In poker, we are sometimes faced with hands where our decisions about how to play can go either way. What I mean is, sometimes it isn’t easy to determine the best possible play, and either a raise or a call could work.
When determining what the play we make is, we need to take into account many factors. The hand history I will be reviewing today is one of the more interesting I've come across from our readers. It's a marginal but solid starting hand, and there are various factors that come into play. The choices for our hero are not so clear-cut, making this hand difficult on every street.
We start the hand with 77 on the button. There are several new players sitting in on this hand who have posted the big blind so they can immediately play. Right off the bat, we can assume these players are weak, as it almost always a mistake to post the blinds when sitting in. This is a common move among fish. We can also see that these same new players bought in for less than half the full amount, creating further evidence of their fishy behaviors.
Our read on Villain is that she is a bit aggressive and on the reckless side. She seems to have an idea of how to play the game and is not necessarily a fish. I would classify her as a Gus Hansen type player. Knows how to play, but makes some pretty loose and wild plays.
Right away we are faced with a tough decision. Villain makes it 5x the big blind. This is a common raise amount when there are limpers pre-flop so the bet sizing is not too important. What is important is the fact that a common play among regulars is to raise when limpers are in the pot to either steal the dead blinds or get the pot heads-up against one of the limpers.
We can make a good assumption that the Villain may have a weak hand, since there's a lot of dead money out there and she’s just looking to steal a pot. Now we definitely want to play this hand, but how? We first need to weigh our options.
Calling: If we just flat call, we are most likely going to see a flop with 4 players. Our call almost always sets a chain reaction of fish who limp in behind us, making a call. While this isn't terrible, it is not ideal. We do have position, but if we call and go 4 handed or even 3 handed to a flop, we are only giving ourselves one way to win the hand. That's by hitting a set or possibly stealing it on later streets. Stealing a pot 4 handed is very hard and not recommended. Thus, I would suggest that calling is not bad but not optimal.
Raising: In my opinion, raising is the best option here. We do have a pocket pair, but it's not a very strong pair. It's basically a set mining hand or one that plays much better heads up. The pot is already $0.85 and it’s worth trying to pick up at this point. If we raise and get a fold, we still win a decent pot. Also, we are in position and if someone calls, we can play this much easier heads up in position.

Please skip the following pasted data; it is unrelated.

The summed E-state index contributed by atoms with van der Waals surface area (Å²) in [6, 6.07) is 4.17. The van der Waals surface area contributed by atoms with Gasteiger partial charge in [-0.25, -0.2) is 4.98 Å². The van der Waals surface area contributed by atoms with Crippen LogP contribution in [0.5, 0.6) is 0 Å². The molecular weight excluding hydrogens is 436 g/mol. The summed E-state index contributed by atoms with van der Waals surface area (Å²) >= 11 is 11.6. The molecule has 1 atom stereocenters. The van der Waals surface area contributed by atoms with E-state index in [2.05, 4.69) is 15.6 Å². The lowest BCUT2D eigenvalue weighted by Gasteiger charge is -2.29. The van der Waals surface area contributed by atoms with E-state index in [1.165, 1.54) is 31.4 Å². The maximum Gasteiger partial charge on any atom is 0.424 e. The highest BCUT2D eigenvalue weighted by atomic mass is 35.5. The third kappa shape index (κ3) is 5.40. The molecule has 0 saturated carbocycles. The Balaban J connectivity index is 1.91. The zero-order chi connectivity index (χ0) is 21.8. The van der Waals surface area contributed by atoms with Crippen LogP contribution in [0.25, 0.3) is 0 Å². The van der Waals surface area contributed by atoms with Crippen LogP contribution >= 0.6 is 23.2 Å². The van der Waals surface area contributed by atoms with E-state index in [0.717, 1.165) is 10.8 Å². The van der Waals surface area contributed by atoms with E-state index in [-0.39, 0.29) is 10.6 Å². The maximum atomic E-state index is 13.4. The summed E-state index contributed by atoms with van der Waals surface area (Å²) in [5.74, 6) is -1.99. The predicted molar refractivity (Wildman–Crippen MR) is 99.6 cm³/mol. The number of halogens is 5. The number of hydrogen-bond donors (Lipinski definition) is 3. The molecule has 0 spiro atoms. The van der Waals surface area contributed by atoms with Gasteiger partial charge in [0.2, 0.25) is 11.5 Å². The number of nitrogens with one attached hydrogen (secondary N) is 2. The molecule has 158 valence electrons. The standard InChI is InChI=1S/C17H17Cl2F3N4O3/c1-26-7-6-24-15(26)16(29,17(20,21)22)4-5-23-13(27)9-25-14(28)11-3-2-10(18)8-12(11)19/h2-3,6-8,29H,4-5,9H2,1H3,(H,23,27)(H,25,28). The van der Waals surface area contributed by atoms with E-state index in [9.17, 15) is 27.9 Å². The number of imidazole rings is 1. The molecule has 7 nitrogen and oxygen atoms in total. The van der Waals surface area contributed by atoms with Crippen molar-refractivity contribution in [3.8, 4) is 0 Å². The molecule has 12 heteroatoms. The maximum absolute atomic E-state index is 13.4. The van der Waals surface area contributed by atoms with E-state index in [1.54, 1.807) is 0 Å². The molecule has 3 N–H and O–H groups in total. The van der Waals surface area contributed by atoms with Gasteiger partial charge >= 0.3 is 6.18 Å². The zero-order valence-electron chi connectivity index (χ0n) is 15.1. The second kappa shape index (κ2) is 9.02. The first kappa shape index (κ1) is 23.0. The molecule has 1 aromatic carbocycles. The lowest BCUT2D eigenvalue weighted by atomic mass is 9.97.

Our hero does raise, and the villain flats out of position. We can put her on a hand like TT or AJ, maybe AQ at this point. We flop huge and our only decision is how much to bet. Being a 3 bet pot we are expected to bet so check raising is really not an option. Also, since the Ace is there, it's likely our opponent has an Ace and she will call.
Our hero opts to bet around half pot and get a call. We can now safely assume Villain has an ace or possibly a flush draw. The turn card could go either way for us. It is another heart, but it could also mean our opponent has AK and now two pair. We must still bet since checking and seeing a fourth heart is the worst possible outcome. Our opponent may also have the Ace of hearts and they will always call a bet here.
Again, our hero does bet, but I would have preferred a bit larger to make the villain pay for draws and get maximum value out of hands like AQ and AK. The other problem is we will have to make a large bet on the river to get the money in. Almost a pot size bet, to be exact. If we bet even $1 more, the river bet will not have to be so large. Making a large bet on the river may scare off a lone Ace.
The river brings a blank and now we are forced to either make another half pot bet or just shove all in for almost pot. Our Hero elects to shove, which is perfectly fine, and is shown AQ by the Villain. Thus, we take down a huge pot.
In a hand like this we have to know how our opponents will play. It's also important to understand how fish play, smaller tells like posting blinds and limping into pots. Being able to distinguish the fish at the table from your true villain will help you make better decisions and take down more pots.